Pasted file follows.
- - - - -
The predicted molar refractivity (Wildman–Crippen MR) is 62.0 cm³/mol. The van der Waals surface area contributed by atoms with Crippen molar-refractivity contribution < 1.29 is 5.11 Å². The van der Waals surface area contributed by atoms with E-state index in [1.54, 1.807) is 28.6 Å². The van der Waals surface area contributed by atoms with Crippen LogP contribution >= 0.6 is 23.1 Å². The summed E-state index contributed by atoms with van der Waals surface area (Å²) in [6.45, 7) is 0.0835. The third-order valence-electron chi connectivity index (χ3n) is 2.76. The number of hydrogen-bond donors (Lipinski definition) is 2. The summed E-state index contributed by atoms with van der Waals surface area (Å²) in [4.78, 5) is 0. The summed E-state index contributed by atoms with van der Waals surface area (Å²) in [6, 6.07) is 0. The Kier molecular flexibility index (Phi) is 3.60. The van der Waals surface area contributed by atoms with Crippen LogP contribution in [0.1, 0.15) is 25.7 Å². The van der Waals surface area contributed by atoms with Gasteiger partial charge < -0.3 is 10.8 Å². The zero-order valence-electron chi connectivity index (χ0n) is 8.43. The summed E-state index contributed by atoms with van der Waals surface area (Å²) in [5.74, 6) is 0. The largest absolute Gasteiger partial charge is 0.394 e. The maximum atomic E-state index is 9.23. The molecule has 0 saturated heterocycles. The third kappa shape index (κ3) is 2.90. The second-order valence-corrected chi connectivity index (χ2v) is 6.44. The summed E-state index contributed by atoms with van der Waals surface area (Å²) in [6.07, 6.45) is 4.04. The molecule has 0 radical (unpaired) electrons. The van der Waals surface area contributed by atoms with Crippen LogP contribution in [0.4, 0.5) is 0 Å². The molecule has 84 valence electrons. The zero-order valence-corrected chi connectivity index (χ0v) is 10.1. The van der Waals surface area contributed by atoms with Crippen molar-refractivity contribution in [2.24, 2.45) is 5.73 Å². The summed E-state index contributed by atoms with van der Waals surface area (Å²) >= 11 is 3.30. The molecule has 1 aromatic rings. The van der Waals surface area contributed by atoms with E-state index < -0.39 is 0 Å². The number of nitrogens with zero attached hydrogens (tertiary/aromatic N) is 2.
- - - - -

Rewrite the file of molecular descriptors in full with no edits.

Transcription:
The predicted molar refractivity (Wildman–Crippen MR) is 62.0 cm³/mol. The van der Waals surface area contributed by atoms with Crippen molar-refractivity contribution < 1.29 is 5.11 Å². The van der Waals surface area contributed by atoms with E-state index in [1.54, 1.807) is 28.6 Å². The van der Waals surface area contributed by atoms with Crippen LogP contribution >= 0.6 is 23.1 Å². The summed E-state index contributed by atoms with van der Waals surface area (Å²) in [6.45, 7) is 0.0835. The third-order valence-electron chi connectivity index (χ3n) is 2.76. The number of hydrogen-bond donors (Lipinski definition) is 2. The summed E-state index contributed by atoms with van der Waals surface area (Å²) in [4.78, 5) is 0. The summed E-state index contributed by atoms with van der Waals surface area (Å²) in [6, 6.07) is 0. The Kier molecular flexibility index (Phi) is 3.60. The van der Waals surface area contributed by atoms with Crippen LogP contribution in [0.1, 0.15) is 25.7 Å². The van der Waals surface area contributed by atoms with Gasteiger partial charge < -0.3 is 10.8 Å². The zero-order valence-electron chi connectivity index (χ0n) is 8.43. The summed E-state index contributed by atoms with van der Waals surface area (Å²) in [5.74, 6) is 0. The largest absolute Gasteiger partial charge is 0.394 e. The maximum atomic E-state index is 9.23. The molecule has 0 saturated heterocycles. The third kappa shape index (κ3) is 2.90. The second-order valence-corrected chi connectivity index (χ2v) is 6.44. The summed E-state index contributed by atoms with van der Waals surface area (Å²) in [6.07, 6.45) is 4.04. The molecule has 0 radical (unpaired) electrons. The van der Waals surface area contributed by atoms with Crippen LogP contribution in [0.4, 0.5) is 0 Å². The molecule has 84 valence electrons. The zero-order valence-corrected chi connectivity index (χ0v) is 10.1. The van der Waals surface area contributed by atoms with Crippen molar-refractivity contribution in [2.24, 2.45) is 5.73 Å². The summed E-state index contributed by atoms with van der Waals surface area (Å²) >= 11 is 3.30. The molecule has 1 aromatic rings. The van der Waals surface area contributed by atoms with E-state index < -0.39 is 0 Å². The number of nitrogens with zero attached hydrogens (tertiary/aromatic N) is 2.